How plants form memories

Animals aren’t the only organisms to form memories – plants also record experiences of disease, drought and weather conditions. But exactly how they do this remains a mystery.

<span”>study published in the Proceedings of the National Academy of Sciences</span”> by researchers in the US suggests that prions – the bizarre proteins behind mad cow disease, fatal familial insomnia, and other degenerative brain diseases – could play a part.

Prions are proteins with the ability to fold into multiple different structures. At least one of these structural forms can self-propagate, acting as a template that influences the folding of neighbouring proteins. This self-propagating form is called the protein’s prion state.

In mad cow disease, for instance, the prion responsible causes healthy versions of the protein to adopt a diseased conformation, resulting in brain damage and neurodegeneration.

Prions have been found in everything from ferrets and sea slugs, to fungi and fruit flies. They don’t all cause disease – some prions are thought to help our own neurons encode long-term memories.

Now, plants can be added to that list, according to Susan Lindquist from the Whitehead Institute for Biomedical Research and colleagues.

The researchers used a computational algorithm to sift through the entire protein catalogue of the small flowering plant Arabidopsis thaliana – the workhorse of plant genetics – looking for proteins with prion domains.

The program netted nearly 500 candidate proteins, many of which have roles in important developmental processes.

The team homed in on four proteins involved in flowering. In winter-annual varieties of Arabidopsis, flowering only occurs after the plant has experienced a period of winter. But plants need to know the difference between a cold snap and the prolonged cold of winter so that they don’t bloom too early. This requires a molecular memory – something a prion could provide.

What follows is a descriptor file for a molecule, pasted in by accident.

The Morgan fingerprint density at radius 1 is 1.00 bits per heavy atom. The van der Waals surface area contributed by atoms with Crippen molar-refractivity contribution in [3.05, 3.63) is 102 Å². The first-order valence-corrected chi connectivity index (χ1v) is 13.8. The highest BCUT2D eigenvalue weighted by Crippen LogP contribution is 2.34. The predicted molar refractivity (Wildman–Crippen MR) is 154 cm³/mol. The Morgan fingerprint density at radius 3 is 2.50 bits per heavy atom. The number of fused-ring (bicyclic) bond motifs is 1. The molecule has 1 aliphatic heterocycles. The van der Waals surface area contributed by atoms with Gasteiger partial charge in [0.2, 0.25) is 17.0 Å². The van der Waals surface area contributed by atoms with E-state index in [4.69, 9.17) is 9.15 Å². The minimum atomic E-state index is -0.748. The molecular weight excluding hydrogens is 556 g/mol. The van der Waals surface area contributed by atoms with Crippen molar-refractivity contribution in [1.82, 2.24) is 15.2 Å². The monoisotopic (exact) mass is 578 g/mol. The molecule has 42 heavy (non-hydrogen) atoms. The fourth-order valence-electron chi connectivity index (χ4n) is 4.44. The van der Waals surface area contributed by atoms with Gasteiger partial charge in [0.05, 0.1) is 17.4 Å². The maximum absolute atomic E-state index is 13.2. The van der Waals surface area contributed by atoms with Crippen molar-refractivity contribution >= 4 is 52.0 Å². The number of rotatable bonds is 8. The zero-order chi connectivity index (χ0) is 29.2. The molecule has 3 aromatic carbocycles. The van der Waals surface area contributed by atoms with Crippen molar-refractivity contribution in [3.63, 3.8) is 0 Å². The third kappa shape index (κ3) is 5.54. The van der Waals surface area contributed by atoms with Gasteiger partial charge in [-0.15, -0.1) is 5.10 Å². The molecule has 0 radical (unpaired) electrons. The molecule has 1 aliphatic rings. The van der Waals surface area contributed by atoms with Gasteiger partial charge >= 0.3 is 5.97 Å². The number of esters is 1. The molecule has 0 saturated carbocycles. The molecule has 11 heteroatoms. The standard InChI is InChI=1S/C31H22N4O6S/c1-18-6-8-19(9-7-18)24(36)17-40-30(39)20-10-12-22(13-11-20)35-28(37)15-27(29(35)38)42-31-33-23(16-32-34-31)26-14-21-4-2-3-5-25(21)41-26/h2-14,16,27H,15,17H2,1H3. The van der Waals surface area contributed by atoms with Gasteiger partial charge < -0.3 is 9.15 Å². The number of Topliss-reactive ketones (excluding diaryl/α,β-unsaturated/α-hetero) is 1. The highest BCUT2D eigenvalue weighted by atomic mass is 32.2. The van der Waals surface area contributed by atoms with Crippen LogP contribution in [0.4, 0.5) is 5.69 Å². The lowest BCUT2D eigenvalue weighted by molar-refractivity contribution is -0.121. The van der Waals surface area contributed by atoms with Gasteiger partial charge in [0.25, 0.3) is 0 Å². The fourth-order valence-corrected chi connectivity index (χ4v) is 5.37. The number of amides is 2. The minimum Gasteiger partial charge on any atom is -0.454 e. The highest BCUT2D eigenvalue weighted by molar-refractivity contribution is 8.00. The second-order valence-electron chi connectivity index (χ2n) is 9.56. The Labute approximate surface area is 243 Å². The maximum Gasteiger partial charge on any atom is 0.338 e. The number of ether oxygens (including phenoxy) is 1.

We usually think of memory as being cognitive,” says Lindquist, “but this is a biological memory.”

To test whether the candidate proteins shape-shift to prion states, the team turned to yeast. Under certain conditions, the yeast protein Sup35 morphs into a prion state.

Lindquist and colleagues created chimeric proteins, splicing in the prion-like parts of the plant proteins to replace the Sup35 prion region.

One of these chimeric proteins containing the prion-like part of luminidependens protein did indeed change shape. So luminidependens protein could be a bona fide prion, the researchers write – the first to be discovered in plants.

Whether luminidependens protein does, in fact, help form molecular memories in plants needs to be tested. But Lindquist, for one, is convinced that there are many more prions waiting to be discovered in plants and elsewhere.

We are just beginning to uncover the tip of the iceberg,” she says.

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